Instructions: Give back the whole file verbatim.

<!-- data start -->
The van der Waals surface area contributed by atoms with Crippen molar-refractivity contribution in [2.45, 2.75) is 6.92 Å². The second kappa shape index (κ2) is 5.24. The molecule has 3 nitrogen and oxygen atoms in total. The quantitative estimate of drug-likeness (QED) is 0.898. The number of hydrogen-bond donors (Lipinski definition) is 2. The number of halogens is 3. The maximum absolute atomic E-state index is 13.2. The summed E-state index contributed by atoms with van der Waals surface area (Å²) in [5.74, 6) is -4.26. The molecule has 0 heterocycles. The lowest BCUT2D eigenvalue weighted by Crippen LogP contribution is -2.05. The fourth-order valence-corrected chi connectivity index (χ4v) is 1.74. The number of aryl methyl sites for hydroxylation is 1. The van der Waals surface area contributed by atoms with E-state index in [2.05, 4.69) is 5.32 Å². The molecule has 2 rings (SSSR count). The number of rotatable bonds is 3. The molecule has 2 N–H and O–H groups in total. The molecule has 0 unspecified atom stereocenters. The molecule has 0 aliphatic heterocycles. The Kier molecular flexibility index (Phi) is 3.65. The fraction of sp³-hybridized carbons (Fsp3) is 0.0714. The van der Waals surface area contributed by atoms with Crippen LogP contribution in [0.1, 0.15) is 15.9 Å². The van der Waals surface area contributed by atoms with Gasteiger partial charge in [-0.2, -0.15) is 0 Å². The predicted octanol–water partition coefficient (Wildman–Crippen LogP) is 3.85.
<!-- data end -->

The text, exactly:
The van der Waals surface area contributed by atoms with Crippen molar-refractivity contribution in [2.45, 2.75) is 6.92 Å². The second kappa shape index (κ2) is 5.24. The molecule has 3 nitrogen and oxygen atoms in total. The quantitative estimate of drug-likeness (QED) is 0.898. The number of hydrogen-bond donors (Lipinski definition) is 2. The number of halogens is 3. The maximum absolute atomic E-state index is 13.2. The summed E-state index contributed by atoms with van der Waals surface area (Å²) in [5.74, 6) is -4.26. The molecule has 0 heterocycles. The lowest BCUT2D eigenvalue weighted by Crippen LogP contribution is -2.05. The fourth-order valence-corrected chi connectivity index (χ4v) is 1.74. The number of aryl methyl sites for hydroxylation is 1. The van der Waals surface area contributed by atoms with E-state index in [2.05, 4.69) is 5.32 Å². The molecule has 2 rings (SSSR count). The number of rotatable bonds is 3. The molecule has 2 N–H and O–H groups in total. The molecule has 0 unspecified atom stereocenters. The molecule has 0 aliphatic heterocycles. The Kier molecular flexibility index (Phi) is 3.65. The fraction of sp³-hybridized carbons (Fsp3) is 0.0714. The van der Waals surface area contributed by atoms with Crippen LogP contribution in [0.1, 0.15) is 15.9 Å². The van der Waals surface area contributed by atoms with Gasteiger partial charge in [-0.2, -0.15) is 0 Å². The predicted octanol–water partition coefficient (Wildman–Crippen LogP) is 3.85.